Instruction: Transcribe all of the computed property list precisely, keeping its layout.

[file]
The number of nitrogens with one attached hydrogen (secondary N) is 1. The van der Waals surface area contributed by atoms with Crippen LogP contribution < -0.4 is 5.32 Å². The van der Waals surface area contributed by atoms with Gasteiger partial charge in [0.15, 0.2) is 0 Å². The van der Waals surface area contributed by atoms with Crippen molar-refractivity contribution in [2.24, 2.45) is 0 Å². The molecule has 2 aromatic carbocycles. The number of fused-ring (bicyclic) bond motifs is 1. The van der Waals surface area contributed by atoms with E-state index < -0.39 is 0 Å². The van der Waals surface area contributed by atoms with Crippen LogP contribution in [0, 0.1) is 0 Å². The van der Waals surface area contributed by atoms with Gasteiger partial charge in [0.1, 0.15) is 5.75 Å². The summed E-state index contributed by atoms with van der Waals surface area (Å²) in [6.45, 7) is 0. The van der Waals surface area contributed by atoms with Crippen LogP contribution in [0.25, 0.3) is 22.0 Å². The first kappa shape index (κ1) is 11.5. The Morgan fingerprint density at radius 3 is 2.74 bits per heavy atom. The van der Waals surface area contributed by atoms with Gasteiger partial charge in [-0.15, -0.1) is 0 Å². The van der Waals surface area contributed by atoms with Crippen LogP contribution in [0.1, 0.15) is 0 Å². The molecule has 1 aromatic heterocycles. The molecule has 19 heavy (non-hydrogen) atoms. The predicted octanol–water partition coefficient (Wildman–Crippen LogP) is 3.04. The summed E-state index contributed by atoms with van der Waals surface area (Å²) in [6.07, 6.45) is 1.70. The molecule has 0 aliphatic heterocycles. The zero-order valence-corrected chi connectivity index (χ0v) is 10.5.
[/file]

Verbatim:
The number of nitrogens with one attached hydrogen (secondary N) is 1. The van der Waals surface area contributed by atoms with Crippen LogP contribution < -0.4 is 5.32 Å². The van der Waals surface area contributed by atoms with Gasteiger partial charge in [0.15, 0.2) is 0 Å². The van der Waals surface area contributed by atoms with Crippen molar-refractivity contribution in [2.24, 2.45) is 0 Å². The molecule has 2 aromatic carbocycles. The number of fused-ring (bicyclic) bond motifs is 1. The van der Waals surface area contributed by atoms with E-state index < -0.39 is 0 Å². The van der Waals surface area contributed by atoms with Crippen LogP contribution in [0, 0.1) is 0 Å². The van der Waals surface area contributed by atoms with Gasteiger partial charge in [0.1, 0.15) is 5.75 Å². The summed E-state index contributed by atoms with van der Waals surface area (Å²) in [6.45, 7) is 0. The van der Waals surface area contributed by atoms with Crippen LogP contribution in [0.25, 0.3) is 22.0 Å². The first kappa shape index (κ1) is 11.5. The Morgan fingerprint density at radius 3 is 2.74 bits per heavy atom. The van der Waals surface area contributed by atoms with Gasteiger partial charge in [-0.15, -0.1) is 0 Å². The van der Waals surface area contributed by atoms with Crippen LogP contribution in [0.1, 0.15) is 0 Å². The molecule has 1 aromatic heterocycles. The molecule has 19 heavy (non-hydrogen) atoms. The predicted octanol–water partition coefficient (Wildman–Crippen LogP) is 3.04. The summed E-state index contributed by atoms with van der Waals surface area (Å²) in [6.07, 6.45) is 1.70. The molecule has 0 aliphatic heterocycles. The zero-order valence-corrected chi connectivity index (χ0v) is 10.5.